Raphael learned to climb out of his crib months ago. If I were a good mother, I would have switched him to a big-boy bed by now. But I figure, hey, I’d just have to find a suitably sturdy set of guardrails to keep him from falling out of his bed, and his crib already has these bars all around…sort of like a full set of guard rails! Nice, huh? It has nothing to do with the fact that once he’s out of his crib he’s no longer a baby and my life is utterly, completely devoid of babies. Oh noooo. It’s a practical decision.
Anyhow, my solution has been to keep the side rail of his crib down, so he doesn’t have too far to climb. This works well. He’s safe from falls and clambers in and out with ease.
The problem arises at naptime. He really doesn’t have a concept of time, or sleeping, or any of those abstract details. Most of the time when I put him down for a nap he’s exhausted, and falls asleep within minutes. Then when he wakes up an hour or two later, he climbs out of bed and staggers to the top of the stairs. He doesn't remember sleeping, so he's never sure if his nap is over or not. He tentatively calls out, “Mama? Ah just waked up?” I come and stand at the bottom of the stairs and smile encouragingly up at him, “You sure did, baby! Why don’t you come down here with us?” Mightily relieved, he scampers down the stairs and back into life.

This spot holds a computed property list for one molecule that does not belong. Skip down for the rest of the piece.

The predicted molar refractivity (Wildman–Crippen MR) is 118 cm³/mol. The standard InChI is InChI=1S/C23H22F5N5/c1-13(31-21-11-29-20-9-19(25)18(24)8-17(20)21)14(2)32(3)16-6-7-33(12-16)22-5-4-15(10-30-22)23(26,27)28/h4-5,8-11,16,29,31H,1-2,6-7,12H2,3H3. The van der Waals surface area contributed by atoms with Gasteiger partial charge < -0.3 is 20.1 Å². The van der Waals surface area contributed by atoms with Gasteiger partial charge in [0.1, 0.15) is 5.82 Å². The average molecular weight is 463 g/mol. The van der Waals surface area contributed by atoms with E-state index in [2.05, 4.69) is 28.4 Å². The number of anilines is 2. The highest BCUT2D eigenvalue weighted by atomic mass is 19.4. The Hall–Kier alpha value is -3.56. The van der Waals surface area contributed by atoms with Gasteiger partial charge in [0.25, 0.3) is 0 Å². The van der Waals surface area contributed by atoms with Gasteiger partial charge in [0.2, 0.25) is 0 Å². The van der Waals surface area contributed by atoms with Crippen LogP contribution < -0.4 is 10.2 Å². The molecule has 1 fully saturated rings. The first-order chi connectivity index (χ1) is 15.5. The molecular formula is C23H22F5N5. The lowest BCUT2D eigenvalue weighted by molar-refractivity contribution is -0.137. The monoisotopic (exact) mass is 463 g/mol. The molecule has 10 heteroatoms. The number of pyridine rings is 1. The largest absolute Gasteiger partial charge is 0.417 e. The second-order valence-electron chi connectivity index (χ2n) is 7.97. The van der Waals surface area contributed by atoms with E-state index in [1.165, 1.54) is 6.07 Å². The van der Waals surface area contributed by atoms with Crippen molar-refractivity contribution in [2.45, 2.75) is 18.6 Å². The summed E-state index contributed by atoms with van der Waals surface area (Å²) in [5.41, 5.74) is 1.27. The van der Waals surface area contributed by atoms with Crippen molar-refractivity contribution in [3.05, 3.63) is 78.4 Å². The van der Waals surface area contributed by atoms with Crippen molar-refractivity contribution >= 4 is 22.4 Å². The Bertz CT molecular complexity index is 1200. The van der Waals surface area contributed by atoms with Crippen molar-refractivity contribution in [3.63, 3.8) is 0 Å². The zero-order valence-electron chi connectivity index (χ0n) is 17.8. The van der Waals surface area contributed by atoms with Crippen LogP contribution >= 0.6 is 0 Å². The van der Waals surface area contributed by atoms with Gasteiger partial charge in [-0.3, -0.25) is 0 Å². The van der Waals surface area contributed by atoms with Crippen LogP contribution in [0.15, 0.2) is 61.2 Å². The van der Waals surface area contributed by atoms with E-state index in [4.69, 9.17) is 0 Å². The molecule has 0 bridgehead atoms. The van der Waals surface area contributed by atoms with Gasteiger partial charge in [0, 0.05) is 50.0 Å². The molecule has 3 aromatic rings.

But sometimes when I put him down to nap he doesn’t fall asleep right away. Sometimes he lies there and chatters to himself for a few minutes, then grows bored and climbs out. Today he’d been in bed no more than three minutes when I heard the thump and trot of an escaping small boy. I was already on my way up the stairs when he rounded the corner. His happy expression melted at the sight of me marching his way. He skidded to a stop then worked up his best innocent face. “Mama? Ah waked up?”
“No, son. You didn’t wake up because you didn’t go to sleep.”
“But ah don’ wanna go sweep.”
“I know, but it’s time for your nap. If you don’t sleep you’ll be grumpy and sad.” I leaned over to scoop him up and we headed back to his room. He was clearly not convinced that his nap was not, in fact, over.
“But ah talked and talked an’ den ah waked up!”
“No, you haven’t slept yet. You need to stay in your crib and sleep a little. Sweet dreams, honey.” I deposited him in his crib and pulled his blankets over him. He eyed me suspiciously.
“Mama? Maybe yoo bein’ mean.”
“No, Raphi, I’m not being mean.”
He kicked the covers off and sighed. I turned to go.
“Can yoo cover to me?”
“Ok, I’ll put your covers on you, but this is the last time. You need to sleep.”
“Yoo not bein’ mean?”
“No, I’m not. Sweet dreams, and I’ll see you soon.”
As I turned to go, I heard him mutter to his stuffed giraffe, “She bein’ mean.”
I am unjustly accused.